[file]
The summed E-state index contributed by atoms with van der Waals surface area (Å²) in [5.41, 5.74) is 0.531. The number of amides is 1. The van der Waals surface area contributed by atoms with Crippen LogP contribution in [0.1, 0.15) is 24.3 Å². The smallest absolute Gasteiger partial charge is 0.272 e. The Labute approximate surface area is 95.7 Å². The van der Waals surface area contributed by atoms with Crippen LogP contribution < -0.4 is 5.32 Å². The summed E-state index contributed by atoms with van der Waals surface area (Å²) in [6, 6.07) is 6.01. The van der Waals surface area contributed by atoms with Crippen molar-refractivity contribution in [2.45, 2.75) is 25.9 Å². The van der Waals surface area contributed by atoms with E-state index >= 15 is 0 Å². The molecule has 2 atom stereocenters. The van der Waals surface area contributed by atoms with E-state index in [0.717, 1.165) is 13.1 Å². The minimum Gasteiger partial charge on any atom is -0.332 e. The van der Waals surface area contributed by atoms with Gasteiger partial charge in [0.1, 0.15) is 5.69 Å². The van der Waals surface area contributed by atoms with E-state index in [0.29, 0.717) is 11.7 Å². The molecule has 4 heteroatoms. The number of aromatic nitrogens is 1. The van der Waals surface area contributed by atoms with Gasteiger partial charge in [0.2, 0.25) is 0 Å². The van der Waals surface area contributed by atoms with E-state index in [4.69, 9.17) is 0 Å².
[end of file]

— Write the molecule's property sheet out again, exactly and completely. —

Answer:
The summed E-state index contributed by atoms with van der Waals surface area (Å²) in [5.41, 5.74) is 0.531. The number of amides is 1. The van der Waals surface area contributed by atoms with Crippen LogP contribution in [0.1, 0.15) is 24.3 Å². The smallest absolute Gasteiger partial charge is 0.272 e. The Labute approximate surface area is 95.7 Å². The van der Waals surface area contributed by atoms with Crippen LogP contribution < -0.4 is 5.32 Å². The summed E-state index contributed by atoms with van der Waals surface area (Å²) in [6, 6.07) is 6.01. The van der Waals surface area contributed by atoms with Crippen molar-refractivity contribution in [2.45, 2.75) is 25.9 Å². The van der Waals surface area contributed by atoms with E-state index >= 15 is 0 Å². The molecule has 2 atom stereocenters. The van der Waals surface area contributed by atoms with E-state index in [0.717, 1.165) is 13.1 Å². The minimum Gasteiger partial charge on any atom is -0.332 e. The van der Waals surface area contributed by atoms with Gasteiger partial charge in [0.1, 0.15) is 5.69 Å². The van der Waals surface area contributed by atoms with E-state index in [0.29, 0.717) is 11.7 Å². The molecule has 4 heteroatoms. The number of aromatic nitrogens is 1. The van der Waals surface area contributed by atoms with Gasteiger partial charge in [0.2, 0.25) is 0 Å². The van der Waals surface area contributed by atoms with E-state index in [4.69, 9.17) is 0 Å².